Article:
Joseph Vann removed to the West in 1836. He located at Webbers Falls on the Arkansas River and operated a line of steamboats on the Arkansas, Mississippi, and Ohio Rivers.

He was accidentally killed in the explosion of one of his boats, the "Lucy Walker" which was blown up near Louisville, Kentucky on October 26, 1844.

5. Joseph Vann, son of Chief Joseph Vann and his wife Margaret Scott Vann, married first, Jennie Springton, born December 23, 1804, died August 4, 1863. She married as her second husband, Thomas Mitchell.

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Joseph "Rich Joe" Vann

Born 11 Feb 1798 Died 26 Oct 1844 Aboard the "Lucy Walker"

Joseph Vann and Jennie Springston Vann had issue:

1) James Springston Vann, married Araminta Ross, daughter of Lewis Ross and had issue:

1. Fannie Vann, married Florian Haraden Nash, born 1837, New Orleans. Issue:

1) Lewis Ross Nash, of Fort Gibson, Oklahoma, born April 15, 1864, married Emma Book, May 15, 1890; second marriage Bertha McSpadden November 24, 1897.

2) Mary Vann, died without issue.

3) John Sheppard Vann, married Elizabeth <Fields> Coody.

1. Jennie Vann, married William Wilson Harnage.

2. John Vann, died without issue.

3. Richard Fields Vann married Mannie Cunningham.

4. Charles Edward Vann, married Ada Raymond

4) Sarah Vann, married Major Israel Vare were the parents of:

1. Sophie Vare Brooks, of Webbers Falls, Oklahoma.

5) Ruth Vann and Oliver H. Perry Brewer had issue:

1. O.H.P. Brewer of Muskogee, Okla-homa.

2. Mrs. Jackson, of Muskogee, Okla-homa.

Joseph Vann Married a second wife by whom he had issue:

6) William Vann married and was murdered when he was 22 years old, leaving a son 6 weeks old who was the father of Dr. Wade Hampton Vann of Cement, Oklahoma.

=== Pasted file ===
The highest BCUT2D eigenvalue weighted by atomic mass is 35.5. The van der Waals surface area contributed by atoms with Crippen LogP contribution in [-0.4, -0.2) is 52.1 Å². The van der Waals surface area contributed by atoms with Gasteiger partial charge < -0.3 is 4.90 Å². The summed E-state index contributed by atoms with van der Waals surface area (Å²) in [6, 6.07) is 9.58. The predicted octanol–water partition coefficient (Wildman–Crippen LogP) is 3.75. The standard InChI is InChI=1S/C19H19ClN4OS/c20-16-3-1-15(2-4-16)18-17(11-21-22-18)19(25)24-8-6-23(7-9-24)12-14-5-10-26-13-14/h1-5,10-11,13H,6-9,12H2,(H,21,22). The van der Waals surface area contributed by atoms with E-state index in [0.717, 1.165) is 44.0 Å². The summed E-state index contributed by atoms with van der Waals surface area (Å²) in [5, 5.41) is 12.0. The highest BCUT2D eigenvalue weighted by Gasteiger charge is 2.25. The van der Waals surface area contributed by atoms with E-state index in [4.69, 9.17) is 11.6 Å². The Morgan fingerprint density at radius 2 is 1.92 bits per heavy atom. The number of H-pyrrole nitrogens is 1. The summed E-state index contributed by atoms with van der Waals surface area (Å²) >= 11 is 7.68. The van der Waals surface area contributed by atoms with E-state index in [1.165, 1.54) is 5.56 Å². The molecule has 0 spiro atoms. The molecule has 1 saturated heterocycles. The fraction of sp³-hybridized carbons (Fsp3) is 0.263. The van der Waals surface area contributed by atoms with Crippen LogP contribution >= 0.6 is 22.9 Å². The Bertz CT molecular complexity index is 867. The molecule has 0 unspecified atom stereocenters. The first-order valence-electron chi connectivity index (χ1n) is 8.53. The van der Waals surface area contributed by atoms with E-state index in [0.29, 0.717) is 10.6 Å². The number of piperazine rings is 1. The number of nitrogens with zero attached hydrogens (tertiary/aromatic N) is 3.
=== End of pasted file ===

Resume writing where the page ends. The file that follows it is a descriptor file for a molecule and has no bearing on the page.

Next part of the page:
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Avery Vann, married Margaret McSwain. Margaret McSwain is said to have been the daughter of Nanny Downing and a white trader named McSwain. Nanny Downing, in turn was the daughter of Major Downing whom tradition places as a Major in the British Army who married a full blood Cherokee woman of the Wolf Clan.

This family of Vanns resided in that part of the Cherokee Nation which is now in Georgia, and the Vann's Valley in Floyd Country takes its name from this branch of the family

Avery Vann and his wife Margaret McSwain had issue:

1. Joseph Vann, born February 11, 1798, called "Teaultlo" to distinguish him from his cousin "Rich Joe," died May 3, 1877, in the old Indian Territory, was Assistant Principle Chief of the Cherokee of the West in 1854. Was Assistant Chief of the Cherokee Nation in 1839, and 1859; married two sisters, Catherine and Elizabeth Rowe, left issue:

2. David Vann, born January 1, 1800, a prominent Chief of the Cherokees, was Treasure of the Cherokee Nation 1839, 1843, 1847, 1851. He was killed by the "Pin" Indians December 23, 1863. His home before the removal of the Cherokees to the West was near Cave Springs, Georgia, where he built a large mansion house and lived in elegant style. David Vann married, first Jennie Chambers, by whom he had two children. His second wife was Martha McNair, daughter of David McNair and Delilah Vann McNair. Issue seven children.